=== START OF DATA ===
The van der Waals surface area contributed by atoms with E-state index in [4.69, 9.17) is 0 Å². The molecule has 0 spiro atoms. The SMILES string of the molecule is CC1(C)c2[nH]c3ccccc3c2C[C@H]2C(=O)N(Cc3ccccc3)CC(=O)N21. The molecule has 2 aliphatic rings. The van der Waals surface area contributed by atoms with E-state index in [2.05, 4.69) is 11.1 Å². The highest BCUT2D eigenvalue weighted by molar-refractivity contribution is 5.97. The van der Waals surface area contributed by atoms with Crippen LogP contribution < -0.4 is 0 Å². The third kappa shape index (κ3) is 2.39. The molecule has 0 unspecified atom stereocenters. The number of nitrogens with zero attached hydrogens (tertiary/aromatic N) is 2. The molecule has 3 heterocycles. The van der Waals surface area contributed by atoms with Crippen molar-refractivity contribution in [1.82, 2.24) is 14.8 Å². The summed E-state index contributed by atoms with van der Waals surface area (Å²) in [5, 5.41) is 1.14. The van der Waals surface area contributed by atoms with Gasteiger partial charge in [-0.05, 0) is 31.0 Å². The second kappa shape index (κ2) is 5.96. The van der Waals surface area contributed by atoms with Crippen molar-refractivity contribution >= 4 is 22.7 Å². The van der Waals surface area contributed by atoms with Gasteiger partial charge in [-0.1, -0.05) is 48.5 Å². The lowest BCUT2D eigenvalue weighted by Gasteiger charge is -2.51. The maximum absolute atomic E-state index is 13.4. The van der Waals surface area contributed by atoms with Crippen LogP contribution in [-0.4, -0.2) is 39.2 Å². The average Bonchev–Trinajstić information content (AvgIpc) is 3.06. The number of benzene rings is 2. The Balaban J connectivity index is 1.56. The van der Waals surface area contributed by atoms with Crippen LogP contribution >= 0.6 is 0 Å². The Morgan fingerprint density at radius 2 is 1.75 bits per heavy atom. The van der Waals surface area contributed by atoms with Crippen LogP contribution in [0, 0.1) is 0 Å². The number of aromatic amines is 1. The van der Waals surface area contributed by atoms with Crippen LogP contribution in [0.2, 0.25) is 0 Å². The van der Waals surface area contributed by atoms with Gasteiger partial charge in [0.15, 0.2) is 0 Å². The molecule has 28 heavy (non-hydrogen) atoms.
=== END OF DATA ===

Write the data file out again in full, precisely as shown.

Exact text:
The van der Waals surface area contributed by atoms with E-state index in [4.69, 9.17) is 0 Å². The molecule has 0 spiro atoms. The SMILES string of the molecule is CC1(C)c2[nH]c3ccccc3c2C[C@H]2C(=O)N(Cc3ccccc3)CC(=O)N21. The molecule has 2 aliphatic rings. The van der Waals surface area contributed by atoms with E-state index in [2.05, 4.69) is 11.1 Å². The highest BCUT2D eigenvalue weighted by molar-refractivity contribution is 5.97. The van der Waals surface area contributed by atoms with Crippen LogP contribution < -0.4 is 0 Å². The third kappa shape index (κ3) is 2.39. The molecule has 0 unspecified atom stereocenters. The number of nitrogens with zero attached hydrogens (tertiary/aromatic N) is 2. The molecule has 3 heterocycles. The van der Waals surface area contributed by atoms with Crippen molar-refractivity contribution in [1.82, 2.24) is 14.8 Å². The summed E-state index contributed by atoms with van der Waals surface area (Å²) in [5, 5.41) is 1.14. The van der Waals surface area contributed by atoms with Gasteiger partial charge in [-0.05, 0) is 31.0 Å². The second kappa shape index (κ2) is 5.96. The van der Waals surface area contributed by atoms with Crippen molar-refractivity contribution >= 4 is 22.7 Å². The van der Waals surface area contributed by atoms with Gasteiger partial charge in [-0.1, -0.05) is 48.5 Å². The lowest BCUT2D eigenvalue weighted by Gasteiger charge is -2.51. The maximum absolute atomic E-state index is 13.4. The van der Waals surface area contributed by atoms with Crippen LogP contribution in [-0.4, -0.2) is 39.2 Å². The average Bonchev–Trinajstić information content (AvgIpc) is 3.06. The number of benzene rings is 2. The Balaban J connectivity index is 1.56. The van der Waals surface area contributed by atoms with Crippen LogP contribution >= 0.6 is 0 Å². The Morgan fingerprint density at radius 2 is 1.75 bits per heavy atom. The van der Waals surface area contributed by atoms with Crippen LogP contribution in [0, 0.1) is 0 Å². The number of aromatic amines is 1. The van der Waals surface area contributed by atoms with Crippen LogP contribution in [0.2, 0.25) is 0 Å². The van der Waals surface area contributed by atoms with Gasteiger partial charge in [0.15, 0.2) is 0 Å². The molecule has 28 heavy (non-hydrogen) atoms.